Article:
This article was published on April 26, 2021

Camera shootout: OnePlus 9 Pro vs Vivo X60 Pro+

Battle of capable snappers trying to join the big camera league

Camera shootout: OnePlus 9 Pro vs Vivo X60 Pro+

Vivo and OnePlus, both companies under the BBK umbrella, have tried to make their phones compete with Apple’s iPhones and Samsung’s Galaxy Series. The biggest challenge they had to face was to get their camera to produce stunning photos.

This year both companies have tried to up the camera game in their own way. Vivo went with a large main sensor, a gimbal-stabilized ultra-wide-angle sensor, and a telescope zoom sensor. While OnePlus bet big on improved color science and a “natural look” through its partnership with Hasselblad.

I got a chance to pit these very able snappers against each other for their still photography prowess. Before we talk about how they fared, let’s take a look at their camera specifications.

Vivo X60 Pro+ camera:

  • Rear camera: 50-megapixel main sensor with f/1.6 aperture (1/1.31-inch) + 48-megapixel ultrawide sensor (114-degrees field of view) with f/2.2 aperture and gimbal stabilization + 8-megapixel periscope telephoto sensor f/3.4 (5x optical zoom) + 32-megapixel portrait senor with f/2.08 aperture
  • Front camera: 32-megapixel with f/2.5 aperture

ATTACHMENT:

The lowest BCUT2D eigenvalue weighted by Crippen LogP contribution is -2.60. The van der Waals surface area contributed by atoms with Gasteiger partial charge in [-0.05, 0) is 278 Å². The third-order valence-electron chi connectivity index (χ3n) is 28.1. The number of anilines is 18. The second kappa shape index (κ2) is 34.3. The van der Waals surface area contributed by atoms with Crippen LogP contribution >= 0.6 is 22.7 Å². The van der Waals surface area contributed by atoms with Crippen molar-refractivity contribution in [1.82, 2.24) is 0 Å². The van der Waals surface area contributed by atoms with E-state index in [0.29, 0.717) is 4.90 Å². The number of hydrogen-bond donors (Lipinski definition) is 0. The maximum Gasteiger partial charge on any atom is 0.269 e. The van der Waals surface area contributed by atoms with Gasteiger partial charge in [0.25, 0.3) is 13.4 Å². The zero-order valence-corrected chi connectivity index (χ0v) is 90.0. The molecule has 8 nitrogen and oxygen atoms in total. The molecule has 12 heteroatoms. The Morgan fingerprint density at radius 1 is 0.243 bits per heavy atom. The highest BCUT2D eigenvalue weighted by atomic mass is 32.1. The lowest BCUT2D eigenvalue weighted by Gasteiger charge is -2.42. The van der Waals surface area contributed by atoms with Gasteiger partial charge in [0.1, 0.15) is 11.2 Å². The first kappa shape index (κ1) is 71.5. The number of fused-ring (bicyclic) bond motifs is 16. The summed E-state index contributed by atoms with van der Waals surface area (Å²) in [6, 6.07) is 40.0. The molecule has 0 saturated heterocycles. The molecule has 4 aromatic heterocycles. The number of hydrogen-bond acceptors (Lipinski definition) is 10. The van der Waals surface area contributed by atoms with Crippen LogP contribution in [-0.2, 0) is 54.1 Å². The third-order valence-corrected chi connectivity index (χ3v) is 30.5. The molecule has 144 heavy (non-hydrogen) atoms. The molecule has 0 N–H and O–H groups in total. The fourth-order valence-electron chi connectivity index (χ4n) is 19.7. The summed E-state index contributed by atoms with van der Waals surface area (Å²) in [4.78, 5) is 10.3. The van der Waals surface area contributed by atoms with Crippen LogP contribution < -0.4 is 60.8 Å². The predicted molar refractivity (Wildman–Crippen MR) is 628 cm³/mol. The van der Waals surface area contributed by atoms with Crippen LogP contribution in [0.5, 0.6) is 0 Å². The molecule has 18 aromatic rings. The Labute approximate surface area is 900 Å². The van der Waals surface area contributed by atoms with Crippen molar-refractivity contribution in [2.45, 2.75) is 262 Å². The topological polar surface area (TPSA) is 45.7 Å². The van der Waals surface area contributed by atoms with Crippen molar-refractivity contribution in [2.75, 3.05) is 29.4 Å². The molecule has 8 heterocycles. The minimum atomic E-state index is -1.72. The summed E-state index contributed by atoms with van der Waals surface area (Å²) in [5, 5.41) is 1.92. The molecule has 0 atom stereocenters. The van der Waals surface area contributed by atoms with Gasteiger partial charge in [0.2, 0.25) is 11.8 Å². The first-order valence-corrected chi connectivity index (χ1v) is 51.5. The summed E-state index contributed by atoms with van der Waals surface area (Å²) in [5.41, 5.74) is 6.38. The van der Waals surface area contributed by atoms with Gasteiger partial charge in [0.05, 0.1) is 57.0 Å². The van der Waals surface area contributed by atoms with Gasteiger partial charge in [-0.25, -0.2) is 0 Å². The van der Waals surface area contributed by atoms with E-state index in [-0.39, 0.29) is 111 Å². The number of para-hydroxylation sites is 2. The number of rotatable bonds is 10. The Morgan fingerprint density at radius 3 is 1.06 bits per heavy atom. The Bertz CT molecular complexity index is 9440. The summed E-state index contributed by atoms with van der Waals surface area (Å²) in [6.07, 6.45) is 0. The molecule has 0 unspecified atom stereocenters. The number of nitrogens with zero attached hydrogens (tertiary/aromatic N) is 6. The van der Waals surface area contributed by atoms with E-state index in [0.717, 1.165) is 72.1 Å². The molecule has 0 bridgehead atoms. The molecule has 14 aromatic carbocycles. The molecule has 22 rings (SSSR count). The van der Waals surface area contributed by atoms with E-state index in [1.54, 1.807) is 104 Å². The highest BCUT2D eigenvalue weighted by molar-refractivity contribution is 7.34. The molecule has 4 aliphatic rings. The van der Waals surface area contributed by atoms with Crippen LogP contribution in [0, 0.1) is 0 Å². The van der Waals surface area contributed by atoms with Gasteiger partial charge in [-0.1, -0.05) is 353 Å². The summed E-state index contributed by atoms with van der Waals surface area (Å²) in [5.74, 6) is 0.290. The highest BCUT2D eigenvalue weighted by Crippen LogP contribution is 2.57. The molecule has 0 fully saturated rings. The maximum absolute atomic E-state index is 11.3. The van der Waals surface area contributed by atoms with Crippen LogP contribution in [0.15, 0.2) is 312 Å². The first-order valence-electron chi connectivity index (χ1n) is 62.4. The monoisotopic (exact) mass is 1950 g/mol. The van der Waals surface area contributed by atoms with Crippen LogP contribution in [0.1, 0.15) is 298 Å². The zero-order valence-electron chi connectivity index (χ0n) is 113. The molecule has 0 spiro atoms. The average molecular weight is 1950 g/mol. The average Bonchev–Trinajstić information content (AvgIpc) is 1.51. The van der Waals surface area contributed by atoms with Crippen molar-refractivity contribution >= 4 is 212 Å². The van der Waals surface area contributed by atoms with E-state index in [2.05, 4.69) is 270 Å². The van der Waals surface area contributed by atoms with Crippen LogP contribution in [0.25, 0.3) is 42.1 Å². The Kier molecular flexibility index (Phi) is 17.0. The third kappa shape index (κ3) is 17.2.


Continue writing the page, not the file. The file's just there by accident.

OnePlus 9 Pro camera:

  • Rear camera: 48-megapixel main sensor with f/1.8 aperture (Sony IMX789) + 50-megapixel ultrawide freeform sensor with f/2.2 aperture (110-degrees field of view) + 8-megapixel telephoto camera f/2.4 + 2-megapixel monochrome camera
  • Front camera: 16-megapixel with f/2.4 aperture

Main camera

Vivo’s main camera has a large sensor (1/1.31-inches), which falls behind only the Xiaomi Mi 11 Ultra’s main sensor (1/1.12-inch) in terms of size. The advantage of a big sensor is that it could let in more light in a short timeframe, resulting in pictures with accurate colors and great details. Plus, in a lot of low-light conditions, you might not even need to switch to the night mode.

The <3 of EU tech

The latest rumblings from the EU tech scene, a story from our wise ol' founder Boris, and some questionable AI art. It's free, every week, in your inbox. Sign up now!

In contrast, OnePlus’ main sensor relies on post-processing to get sharp and punchy photos — something that Pixel and Samsung have been doing for a while. However, the 9 Pro’s photos end up somewhere in between iPhone’s color accuracy, Samsung’s sharpness, and Pixel’s contrasty photos. They’re not always accurate in colors, and you won’t get a pretty shot every time as well.

One of the prime complaints I have about the OnePlus’ camera that it’s slow, and that means I might not get the shot I wanted. Essentially, what you see in your viewfinder when you press the shutter is not what you might get in the post-processed photo. To take the first photo, I had to go through the pain of the second and third photos.

OnePlus’ sensor depends a lot on capturing the shot first and running it through its new color-correcting algorithm. But it often boosts shadows and fails to capture reds perfectly. If you look at the picture snapped by the OnePlus camera, the company’s own name on the box is hardly legible. Vivo’s phone captures it a bit better with its Zeiss T* coating that reduces lens blur to an extent.